Britain's richest man to build giant Arctic iron ore mine

Camille Seaman

The melting Arctic ice cap opens a new area of the world to mining speculators. Image by Camille Seaman

Lakshmi Mittal's 'mega-mine' is believed to be the largest mineral extraction project in the region but threatens unique wildlife

Britain's richest man is planning a giant new opencast mine 300 miles inside the Arctic Circle in a bid to extract a potential $23bn (£14bn) worth of iron ore.

The "mega-mine" – which includes a 150km railway line and two new ports – is believed to be the largest mineral extraction project in the Arctic and highlights the huge commercial potential of the far north as global warming makes industrial development in the region easier.

The billionaire steel magnate Lakshmi Mittal, who is behind the project, wants to exploit a commodity whose value has doubled due to soaring demand from China and India.

But the wildlife group WWF, describes the planned mine as a "game changer" and a test case that could affect all future industrialisation of the far north. 'It is certainly ... of a scale that would be massive anywhere in the world,' said Martin von Mirbach, a director of the Arctic programme at WWF in Canada. WWF is demanding the company proceeds with extreme caution.

Documents seen by the Guardian show that Mittal's company, the world's biggest steel-making group, ArcelorMittal, admits the operations will be undertaken in an area inhabited by unique wildlife including polar bear, narwhal and walrus.

The company has just spent nearly $600m (£373m) alongside a US private equity firm buying Baffinland Iron Mines, to seize control and develop the Mary river deposits in the Nunavut region of the Canadian Arctic.

Airstrip, roads and fuel depots

Mittal has already outlined an ambitious plan to use more than 2,000 workers to build 24 bridges, stretches of road, warehouses, fuel depots, landfills and an airstrip as well as the docks at Milne Inlet and Steensby.

The railway alone will take four years to construct and will need its own roads and quarries for iron ore, which the company says is "an essential commodity for ongoing growth and development of our society" particularly the developing economies of China and India.

The project will also provide jobs for locals and increased revenues for the local government of Nunavut while contributing to 'strengthening Canada's sovereignty in the north'.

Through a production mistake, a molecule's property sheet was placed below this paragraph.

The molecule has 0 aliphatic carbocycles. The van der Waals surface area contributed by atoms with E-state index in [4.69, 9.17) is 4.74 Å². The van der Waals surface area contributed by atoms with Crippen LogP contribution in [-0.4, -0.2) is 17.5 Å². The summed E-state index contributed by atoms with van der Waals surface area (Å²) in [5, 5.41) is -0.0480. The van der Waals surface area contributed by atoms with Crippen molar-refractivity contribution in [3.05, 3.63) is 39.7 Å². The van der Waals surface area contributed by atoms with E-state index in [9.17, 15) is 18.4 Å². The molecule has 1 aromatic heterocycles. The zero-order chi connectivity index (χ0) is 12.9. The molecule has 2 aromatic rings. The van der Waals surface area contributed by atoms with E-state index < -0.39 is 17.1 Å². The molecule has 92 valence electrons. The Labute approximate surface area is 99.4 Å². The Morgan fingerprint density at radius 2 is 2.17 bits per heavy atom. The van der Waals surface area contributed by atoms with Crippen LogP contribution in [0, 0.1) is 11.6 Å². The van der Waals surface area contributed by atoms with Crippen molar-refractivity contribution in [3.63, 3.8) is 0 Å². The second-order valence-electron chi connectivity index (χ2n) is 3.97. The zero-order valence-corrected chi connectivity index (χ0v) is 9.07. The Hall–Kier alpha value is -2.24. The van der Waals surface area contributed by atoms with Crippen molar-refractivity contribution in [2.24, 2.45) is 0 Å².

But an environmental impact statement prepared for Baffinland Iron Mines accepts the area is home to terrestrial mammals including caribou, Arctic fox and hare.

The statement outlines how marine mammals are also found in abundance in the region including polar bears, narwhals, beluga whales and blowhead whales while migratory birds include snow geese, rough-legged hawks and gyro-falcons.

The operators say they will work hard to prevent contamination from sewage, wastewater and explosive equipment-washing but they admit: 'building sections of the railway into the edge of several lakes will be unavoidable … some fish habitat will be lost.'

It also says 'accidental kills of caribou could occur as a result of project activity' and that 'small numbers of ringed seal mortalities could occur as a result of icebreaking activity.'

The company admits any large diesel spill 'would have significant environmental effects' but says this kind of event is unlikely. Baffinland also argues it will pay more than $2.8bn in taxes to the government of Nunavut over 21 years and that it will spend $1.7bn on labour.

A spokesperson for ArcellorMittal said that the project is currently in the environmental assessment process during which NGOs, governments and individuals are invited to review the plans.

'Included in the environmental impact statement (EIS) are detailed management, mitigation, and monitoring plans, which will allow for potential impacts to be minimised. All aspects of the project, through construction, operation and closure will be evaluated and will adhere to the conditions established for the project through this process,' the spokesperson said.

WWF says it is up to the local Inuit to decide whether the project goes ahead but the wildlife group wants to help ensure the plans are developed in the most sensitive way.

'This is a test case on the potential for carrying out large-scale industrial development in the Canadian Arctic in an appropriate way. We would like to see better information about a project whose scale would be massive wherever it was in the world,' said von Mirbach.

'The biggest impact will be from shipping with a ship every 32 hours, year-round. This might not be much off Norway but here with an average of between 0-10 ships a year, it's significant. It is hard to know what impact it will have on narwals and walruses,' he added.

This article is reproduced courtesy of the Guardian Environment Network


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